December 8 Update | Please read this before commenting.

Here’s how a widely-circulated story printed in Slate magazine yesterday described the incidents that led to Wikileaks founder Julian Assange’s Interpol arrest warrant:

“During a business trip to Stockholm last August, Assange had unprotected sex with two women … who upon realizing that they had both slept with him—and that he had blown them both off—jointly approached police about his refusal to take an STD test. At the time, Assange’s Swedish lawyer confirmed that ‘the principal concern the women had about Assange’s behavior … related to his lack of interest in using condoms and his refusal to undergo testing, at the women’s request, for sexually transmitted disease.’ (Assange actually did use a condom with one of the women, but it broke.) … Theconsent of both women to sex with Assange has been confirmed by prosecutors,’ as a former attorney wrote in an impassioned op-ed.” [bold and italics in original]

But here’s how the New York Times reported the incidents back on November 19:

“According to accounts the women gave to the police and friends, they each had consensual sexual encounters with Mr. Assange that became nonconsensual. One woman said that Mr. Assange had ignored her appeals to stop after a condom broke. The other woman said that she and Mr. Assange had begun a sexual encounter using a condom, but that Mr. Assange did not comply with her appeals to stop when it was no longer in use.”

Note: See second update below for new details on the charges released by Swedish authorities on December 7.

Slate characterizes this as a case in which Swedish prosecutors have confirmed that the sex in each instance was consensual, but are pursuing charges anyway. Their only sources for this claim, though, are two of Assange’s lawyers. And if that wasn’t bad enough, Slate vouches for the lawyers’ analysis in their own account of the incidents, even though it’s clear that whether the sex was consensual is under dispute. (Even the Daily Mail — Slate’s only non-Assange source for their piece — whose own reporting is deeply creepy in many ways, is more honest about the charges than Slate is.)

And that’s another thing — the phrasing of the second quote from the Assange lawyer. According to the Times accounts, both women initially consented to sex, but withdrew consent when a condom broke or was removed. If that’s the case, then the lawyer’s gloss — that the “consent … to sex … has been confirmed” — is technically accurate but fundamentally dishonest. If someone consents to sex with you, then asks you to stop, and you don’t stop, that’s rape.

One final confusing element of this story is Assange lawyer Mark Stephens’ recent claim that “Assange is wanted not for allegations of rape, as previously reported, but for something called ‘sex by surprise.’” I’ve been able to find no reference to such a charge in Swedish law, and no confirmation in any media coverage of the Assange story of any such alteration to the charges.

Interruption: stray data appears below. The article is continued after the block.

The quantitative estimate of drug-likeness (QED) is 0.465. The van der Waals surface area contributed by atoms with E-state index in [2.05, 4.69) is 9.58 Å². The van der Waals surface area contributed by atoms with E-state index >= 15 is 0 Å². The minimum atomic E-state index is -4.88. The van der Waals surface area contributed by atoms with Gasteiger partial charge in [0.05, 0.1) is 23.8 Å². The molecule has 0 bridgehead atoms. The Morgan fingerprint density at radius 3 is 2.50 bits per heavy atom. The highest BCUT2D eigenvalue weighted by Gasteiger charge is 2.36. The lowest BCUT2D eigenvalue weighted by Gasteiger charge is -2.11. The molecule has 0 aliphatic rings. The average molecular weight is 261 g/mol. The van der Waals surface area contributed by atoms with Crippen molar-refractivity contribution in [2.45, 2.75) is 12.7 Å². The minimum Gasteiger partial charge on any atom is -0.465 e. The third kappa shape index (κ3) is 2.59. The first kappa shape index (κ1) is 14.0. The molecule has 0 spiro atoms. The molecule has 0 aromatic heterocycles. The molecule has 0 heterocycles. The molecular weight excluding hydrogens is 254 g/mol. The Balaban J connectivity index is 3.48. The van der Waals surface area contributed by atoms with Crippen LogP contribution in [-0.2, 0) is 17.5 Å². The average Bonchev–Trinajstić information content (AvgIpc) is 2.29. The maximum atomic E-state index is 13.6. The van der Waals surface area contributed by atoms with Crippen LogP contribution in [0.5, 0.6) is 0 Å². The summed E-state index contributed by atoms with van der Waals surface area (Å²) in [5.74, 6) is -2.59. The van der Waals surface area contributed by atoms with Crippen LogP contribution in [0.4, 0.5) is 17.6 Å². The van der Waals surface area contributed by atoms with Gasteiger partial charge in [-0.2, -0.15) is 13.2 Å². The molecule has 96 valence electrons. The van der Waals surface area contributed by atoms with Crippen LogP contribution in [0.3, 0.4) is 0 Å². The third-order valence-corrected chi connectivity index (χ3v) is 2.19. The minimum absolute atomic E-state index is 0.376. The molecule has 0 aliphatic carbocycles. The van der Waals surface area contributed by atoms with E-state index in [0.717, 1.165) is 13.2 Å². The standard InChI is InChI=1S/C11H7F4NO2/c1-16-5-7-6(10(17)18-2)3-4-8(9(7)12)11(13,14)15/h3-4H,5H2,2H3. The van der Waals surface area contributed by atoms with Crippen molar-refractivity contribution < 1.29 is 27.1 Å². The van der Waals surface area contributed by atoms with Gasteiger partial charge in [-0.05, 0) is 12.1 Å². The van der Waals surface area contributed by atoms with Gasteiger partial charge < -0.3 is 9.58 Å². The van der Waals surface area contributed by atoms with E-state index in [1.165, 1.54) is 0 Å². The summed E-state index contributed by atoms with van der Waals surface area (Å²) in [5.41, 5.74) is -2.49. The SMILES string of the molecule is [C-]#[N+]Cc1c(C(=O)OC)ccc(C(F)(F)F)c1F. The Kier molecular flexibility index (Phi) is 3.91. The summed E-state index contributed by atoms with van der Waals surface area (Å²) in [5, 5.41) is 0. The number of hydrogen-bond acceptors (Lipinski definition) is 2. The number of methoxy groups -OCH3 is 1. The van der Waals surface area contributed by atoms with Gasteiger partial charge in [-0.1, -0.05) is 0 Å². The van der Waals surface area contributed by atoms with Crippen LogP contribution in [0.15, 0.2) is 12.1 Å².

I have no opinion on whether Assange is guilty of the charges against him. I by no means reject the possibility that he’s being set up — I just don’t know. But I’m getting a strong sense that his lawyers are misrepresenting what’s being alleged, and I’m troubled by the online media’s willingness to go along with those misrepresentations. For more on the media and blogosphere’s questionable treatment of this case see this comprehensive post from reader/commenter Neogaia.

December 7 Update | Assange has been arrested in London in connection with the sex charges against him. The charges are rape, sexual coercion, and molestation — not the mythical “sex by surprise.” (See this excellent post for more on “sex by surprise” — the phrase doesn’t refer to any Sweden-specific crime — it’s actually just a dismissive Swedish slang term for rape.)

Comparing the charges announced by police with those listed in the official English-language translation of the Swedish penal code, we see that Assange’s lawyer’s claim that the charges against him carry a maximum penalty of a 5000 Kroner fine (variously described in US media as $700 or $715) is also false. Rape carries a maximum penalty of six years, sexual coercion and sexual molestation two years each.

Update | The Swedish authorities have released details of the allegations against Assange. They claim that he used his body weight to hold one woman down during a non-consensual sexual act, that he had sex with her without using a condom in violation of her “express wish,” and that four days later he “deliberately molested” her “in a way designed to violate her sexual integrity.” The other complainant alleges that he took sexual advantage of her while she was asleep, and that he did not use a condom.

Update | I should note for clarity’s sake that Assange hasn’t actually been charged with anything. He’s been arrested, and the Swedish authorities have specified the charges they’re considering filing against him, but those charges have not been filed at this time. Sweden is seeking to extradite him for questioning, nothing more.

Update | Again, please read this before commenting.